2.5 Quantitative assessment

      A random effects meta-analysis was conducted per tumour type and stratified for study risk of bias, using the generic inverse variance method (survival) or the Mantel-Haenszel method (treatment of recurrences). Methods described by Tierney et al. were applied to calculate log HRs and corresponding standard errors, in case these were not reported [
      • Tierney J.F.
      • Stewart L.A.
      • Ghersi D.
      • Burdett S.
      • Sydes M.R.
      Practical methods for incorporating summary time-to-event data into meta-analysis.
      ]. Both HRs and RRs were reported using the least intensive approach (e.g. lowest frequency, non-hospital setting) as a reference. In studies with multiple groups (i.e. >2 follow-up approaches), the most intensive approaches were combined to create a single pair-wise comparison with the least intensive approach, as recommended by the Cochrane Handbook [
      • Higgins J.P.
      • Green S.
      • Collaboration C.
      Cochrane Handbook for systematic reviews of interventions.
      ]. The R Project for Statistical Computing version 4.1.0 (https://www.r-project.org/) was used for both the statistical analyses and visualisation of the data (packages: meta (v4.18-1), ggplot2 (v3.3.2); circlize (v0.4.11) [
      • Gu Z.
      • Gu L.
      • Eils R.
      • Schlesner M.
      • Brors B.
      Circlize Implements and enhances circular visualization in R.
      ]).

      3. Results

      The screening and selection process is illustrated in Fig. 1. After screening 4538 studies, 167 were screened full-text. Ultimately, 63 studies were deemed eligible for inclusion [
      • Ohlsson B.
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      Association between intensity of posttreatment surveillance testing and detection of recurrence in patients with colorectal cancer.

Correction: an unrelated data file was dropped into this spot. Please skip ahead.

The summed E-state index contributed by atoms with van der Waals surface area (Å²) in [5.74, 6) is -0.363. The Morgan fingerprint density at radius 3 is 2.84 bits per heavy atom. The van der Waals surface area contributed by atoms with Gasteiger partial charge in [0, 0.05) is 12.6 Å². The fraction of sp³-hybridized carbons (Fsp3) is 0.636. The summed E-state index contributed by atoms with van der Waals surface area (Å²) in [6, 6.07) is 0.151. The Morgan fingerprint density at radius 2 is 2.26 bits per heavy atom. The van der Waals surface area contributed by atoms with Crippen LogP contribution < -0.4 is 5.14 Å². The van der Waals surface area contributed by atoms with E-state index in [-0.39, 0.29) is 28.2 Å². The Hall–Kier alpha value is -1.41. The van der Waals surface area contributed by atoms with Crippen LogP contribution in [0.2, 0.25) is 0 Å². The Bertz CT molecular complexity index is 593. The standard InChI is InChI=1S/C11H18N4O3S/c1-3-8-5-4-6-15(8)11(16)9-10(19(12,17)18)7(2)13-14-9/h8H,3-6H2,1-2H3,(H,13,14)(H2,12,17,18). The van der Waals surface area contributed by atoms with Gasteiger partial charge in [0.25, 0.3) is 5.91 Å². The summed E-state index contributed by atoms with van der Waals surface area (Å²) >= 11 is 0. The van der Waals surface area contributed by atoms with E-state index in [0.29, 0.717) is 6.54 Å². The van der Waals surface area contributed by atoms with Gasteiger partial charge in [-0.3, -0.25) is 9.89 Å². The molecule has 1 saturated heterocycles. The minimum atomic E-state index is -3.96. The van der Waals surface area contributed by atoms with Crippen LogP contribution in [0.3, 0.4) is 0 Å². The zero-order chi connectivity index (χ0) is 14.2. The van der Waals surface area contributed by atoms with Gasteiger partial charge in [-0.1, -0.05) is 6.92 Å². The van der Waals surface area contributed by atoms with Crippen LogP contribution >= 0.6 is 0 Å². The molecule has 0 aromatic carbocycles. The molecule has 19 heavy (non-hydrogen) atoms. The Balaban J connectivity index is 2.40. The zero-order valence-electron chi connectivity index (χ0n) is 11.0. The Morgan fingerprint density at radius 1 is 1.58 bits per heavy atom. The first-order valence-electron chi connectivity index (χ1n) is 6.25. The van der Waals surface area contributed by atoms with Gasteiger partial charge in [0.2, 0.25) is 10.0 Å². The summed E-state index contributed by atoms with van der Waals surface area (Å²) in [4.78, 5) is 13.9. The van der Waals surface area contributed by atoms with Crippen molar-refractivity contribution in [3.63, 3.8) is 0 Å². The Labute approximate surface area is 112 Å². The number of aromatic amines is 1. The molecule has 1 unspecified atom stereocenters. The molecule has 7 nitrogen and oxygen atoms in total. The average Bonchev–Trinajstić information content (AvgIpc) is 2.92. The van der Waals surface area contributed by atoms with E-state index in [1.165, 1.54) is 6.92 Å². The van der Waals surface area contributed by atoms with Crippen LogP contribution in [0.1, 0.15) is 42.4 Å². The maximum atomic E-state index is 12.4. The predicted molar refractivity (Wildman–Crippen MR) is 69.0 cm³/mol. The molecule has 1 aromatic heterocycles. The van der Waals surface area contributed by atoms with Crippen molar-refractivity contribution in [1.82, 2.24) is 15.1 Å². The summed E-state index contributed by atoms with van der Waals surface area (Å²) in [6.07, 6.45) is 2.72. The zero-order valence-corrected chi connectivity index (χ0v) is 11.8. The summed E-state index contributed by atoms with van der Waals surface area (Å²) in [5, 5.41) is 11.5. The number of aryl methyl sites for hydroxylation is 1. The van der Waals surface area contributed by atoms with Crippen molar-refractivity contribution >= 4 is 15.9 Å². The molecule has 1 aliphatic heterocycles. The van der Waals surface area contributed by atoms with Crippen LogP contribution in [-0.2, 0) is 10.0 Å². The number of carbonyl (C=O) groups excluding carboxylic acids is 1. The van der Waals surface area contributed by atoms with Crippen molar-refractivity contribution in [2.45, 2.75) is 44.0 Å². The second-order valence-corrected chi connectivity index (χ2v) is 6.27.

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      Nonphysician clinicians in the follow-up of resected patients with colorectal cancer.
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      Improved survival after colorectal cancer in patients complying with a postoperative endoscopic surveillance program.
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      Optimal surveillance frequency after CRS/HIPEC for appendiceal and colorectal neoplasms: a multi-institutional analysis of the US HIPEC collaborative.
      ,
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      The association between post-treatment surveillance testing and survival in stage II and III colon cancer patients: an observational comparative effectiveness study.
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      ,
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      ,
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      A prospective randomized study of follow-up after radical surgery for colorectal cancer.
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      Colorectal cancer (CRC) monitoring by 6-monthly 18FDG-PET/CT: an open-label multicentre randomised trial.
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      Nurse or surgeon follow-up after rectal cancer: a randomized trial.
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      General practice vs surgical-based follow-up for patients with colon cancer: randomised controlled trial.
      ,
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      Assessment of risk-independent follow-up to detect asymptomatic recurrence after curative resection of colorectal cancer.
      ,
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      Imaging surveillance and survival for surgically resected non-small-cell lung cancer.
      ,
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      Does intensive follow-up alter outcome in patients with advanced lung cancer?.
      ,
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      Does the method of radiologic surveillance affect survival after resection of stage I non-small cell lung cancer?.
      ,
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      Adherence to surveillance guidelines in resected NSCLC: physician compliance and impact on outcomes.
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      Post-treatment surveillance for stage I and II non-small cell lung cancer: impact on clinical outcome.